What is the best ammo for your Glock 43?

Best Ammo for Glock 43 Hero Image Some things were invented for peaceful purposes. I’m not referring to guns like the Glock 43 -- the very first gun, a shaft of bamboo loaded with black powder and a giant spear, was probably not intended for yak hunting. I’m talking about the metal detectors airports use to make certain no one can smuggle souvenir belt buckles. They were originally developed for loggers, to check trees for spikes before they could ruin some expensive machinery.

About ten years after security metal detectors had been introduced, a certain Austrian weapons manufacturer made a bit of a stir. Glock’s new pistol, which featured a lightweight polymer frame, was thought to be able to elude metal detectors. The people thinking this failed to consider that such a handgun still has plenty of bits that would make a metal detector burst out in song.

The impression that Glock’s pistol is nefarious still looms. The same people who invariably call any black rifle an AR-15 will likely name any semi-automatic pistol a Glock. Well, it hasn’t hurt Glock too much to have their name become synonymous with “pistol.” With that kind of brand recognition they’ve earned the resources they need to introduce all new pistols, like they did the Glock 43 chambered in 9mm in 2015.

Glock 43 Introduction

Background

The G43 is, in essence, a slimline variant of the popular G26 with an ultracompact slide and frame. It is 4.25” high (with magazine) and 6.26” long overall, and weighs 20.64 ounces with a loaded mag. While its parent handgun is 1.26" at its widest, the G43 is only 1.06". Shedding that fifth of an inch makes the G43 very easy to pocket, and its shorter grip only helps with concealment. (You could go even smaller with a G42, but then you would be stepping down from 9mm to 380 ACP.)
,br> The thing is, when you scale down the grip on a semi-automatic, you’re going to put a dent in its mag capacity as the result. The G43 has a six round mag, which means if you carry one you had better hope you’ll never need the extra four that a G26 would have given you. But if it’s small size you’re after, you’ll be in good hands with a G43.

Ammo for the Glock 43

Because of its relatively small stature, many shooters will opt for a lighter 9mm load for the Glock 43. Think 115 grain rather than 147 grain. With that in mind, you may give up some performance in self-defense loads when you go lighter. While self-defense ammo is a topic of endless debate, shooters generally prefer as much firepower as possible when faced with a self-defense situation. So, just realize what you'll gain in muzzle control with a lighter bullet, you could also give up when the bullet meets your target downrange.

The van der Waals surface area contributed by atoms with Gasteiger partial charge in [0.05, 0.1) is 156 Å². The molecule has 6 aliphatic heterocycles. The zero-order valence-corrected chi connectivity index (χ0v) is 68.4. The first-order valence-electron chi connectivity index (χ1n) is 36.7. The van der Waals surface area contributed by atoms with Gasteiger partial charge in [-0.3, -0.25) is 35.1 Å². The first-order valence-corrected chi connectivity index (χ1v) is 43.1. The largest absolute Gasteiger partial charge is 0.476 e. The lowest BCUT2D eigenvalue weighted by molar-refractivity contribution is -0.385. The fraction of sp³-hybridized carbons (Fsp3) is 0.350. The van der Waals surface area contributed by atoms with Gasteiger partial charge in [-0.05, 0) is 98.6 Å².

We'd recommend loads like the Federal HST Micro for the Glock 43. This ammo is specifically designed for short barreled pistols.

You will have to learn how to put your G43 in good hands, though. Glock did their part to help you with this by designing the G43 with a nicely textured ergonomic grip, one which you can hike your trigger hand up on to better align it with the bore. That’s important for limiting muzzle flip and recoil. However, that smaller grip would still give even a seasoned marksman a harder time. What’s more, the G43 has got a 5.4 lbs trigger pull, not much less than the larger G26’s 6.3 lbs. The takeaway is that it will take some time and ammo to become proficient at reliably dumping a G43’s six round mag on target.

Of course, any subcompact is more difficult to wield accurately, a concession that is made of necessity when concealability is key.

A Glock’s chief merits are considered to be the widespread availability of aftermarket parts, proven track records of reliability and durability, ease of takedown, and lesser weight thanks to its polymer frame. That said, the G43’s competition does have a key advantage, and that is their mag capacities. Ruger’s LC9s and many others come with seven round factory mags, and the M&P 9 Shield is available with an extended eight round factory mag. There are mags that expand the G43’s capacity, but such third party accessories can be less reliable.

Glock’s stock plastic sights are disparaged by some, and the G43’s mag isn’t interchangeable with another Glock pistol’s. Furthermore, that polymer frame which made Glock famous is by no means a unique feature any longer, and some people just don’t care for Glock’s signature bulky appearance.

That all said, the G43 is a fine specimen for what it is: an easily concealed primary or backup 9mm pistol that you can count on during a dangerous altercation. Give the G43 a test run if you’re able to, and you’ll see that Glock didn’t enter it into the subcompact market too hastily.

Great choices for Glock 43 Ammo:

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